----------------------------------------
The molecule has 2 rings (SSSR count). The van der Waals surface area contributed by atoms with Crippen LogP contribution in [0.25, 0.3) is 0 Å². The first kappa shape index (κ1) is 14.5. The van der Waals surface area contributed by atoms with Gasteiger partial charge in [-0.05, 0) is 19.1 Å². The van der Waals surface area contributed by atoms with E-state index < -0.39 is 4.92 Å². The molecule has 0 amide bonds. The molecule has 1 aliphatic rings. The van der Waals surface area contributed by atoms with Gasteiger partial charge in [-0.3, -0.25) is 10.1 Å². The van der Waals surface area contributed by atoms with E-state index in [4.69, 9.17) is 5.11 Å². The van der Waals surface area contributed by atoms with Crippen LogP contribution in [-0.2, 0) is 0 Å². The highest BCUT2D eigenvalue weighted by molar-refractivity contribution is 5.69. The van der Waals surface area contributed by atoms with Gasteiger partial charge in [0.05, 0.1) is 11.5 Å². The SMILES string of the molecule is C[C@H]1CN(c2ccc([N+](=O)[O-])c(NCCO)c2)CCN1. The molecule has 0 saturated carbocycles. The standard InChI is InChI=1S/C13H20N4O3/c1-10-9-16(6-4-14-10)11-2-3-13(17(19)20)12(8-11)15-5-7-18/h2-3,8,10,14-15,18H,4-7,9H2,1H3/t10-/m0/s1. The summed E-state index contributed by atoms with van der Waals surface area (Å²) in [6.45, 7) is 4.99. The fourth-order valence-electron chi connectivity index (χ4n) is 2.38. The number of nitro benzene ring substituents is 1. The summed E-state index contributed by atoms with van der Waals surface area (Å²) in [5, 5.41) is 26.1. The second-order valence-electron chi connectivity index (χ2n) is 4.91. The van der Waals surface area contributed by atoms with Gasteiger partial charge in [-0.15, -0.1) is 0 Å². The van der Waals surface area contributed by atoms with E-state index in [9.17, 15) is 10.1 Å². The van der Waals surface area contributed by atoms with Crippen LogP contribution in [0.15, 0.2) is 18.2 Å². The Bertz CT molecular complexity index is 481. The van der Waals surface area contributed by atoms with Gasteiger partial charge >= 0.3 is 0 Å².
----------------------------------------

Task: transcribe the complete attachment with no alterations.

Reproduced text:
The molecule has 2 rings (SSSR count). The van der Waals surface area contributed by atoms with Crippen LogP contribution in [0.25, 0.3) is 0 Å². The first kappa shape index (κ1) is 14.5. The van der Waals surface area contributed by atoms with Gasteiger partial charge in [-0.05, 0) is 19.1 Å². The van der Waals surface area contributed by atoms with E-state index < -0.39 is 4.92 Å². The molecule has 0 amide bonds. The molecule has 1 aliphatic rings. The van der Waals surface area contributed by atoms with Gasteiger partial charge in [-0.3, -0.25) is 10.1 Å². The van der Waals surface area contributed by atoms with E-state index in [4.69, 9.17) is 5.11 Å². The van der Waals surface area contributed by atoms with Crippen LogP contribution in [-0.2, 0) is 0 Å². The highest BCUT2D eigenvalue weighted by molar-refractivity contribution is 5.69. The van der Waals surface area contributed by atoms with Gasteiger partial charge in [0.05, 0.1) is 11.5 Å². The SMILES string of the molecule is C[C@H]1CN(c2ccc([N+](=O)[O-])c(NCCO)c2)CCN1. The molecule has 0 saturated carbocycles. The standard InChI is InChI=1S/C13H20N4O3/c1-10-9-16(6-4-14-10)11-2-3-13(17(19)20)12(8-11)15-5-7-18/h2-3,8,10,14-15,18H,4-7,9H2,1H3/t10-/m0/s1. The summed E-state index contributed by atoms with van der Waals surface area (Å²) in [6.45, 7) is 4.99. The fourth-order valence-electron chi connectivity index (χ4n) is 2.38. The number of nitro benzene ring substituents is 1. The summed E-state index contributed by atoms with van der Waals surface area (Å²) in [5, 5.41) is 26.1. The second-order valence-electron chi connectivity index (χ2n) is 4.91. The van der Waals surface area contributed by atoms with Gasteiger partial charge in [-0.15, -0.1) is 0 Å². The van der Waals surface area contributed by atoms with E-state index in [9.17, 15) is 10.1 Å². The van der Waals surface area contributed by atoms with Crippen LogP contribution in [0.15, 0.2) is 18.2 Å². The Bertz CT molecular complexity index is 481. The van der Waals surface area contributed by atoms with Gasteiger partial charge >= 0.3 is 0 Å².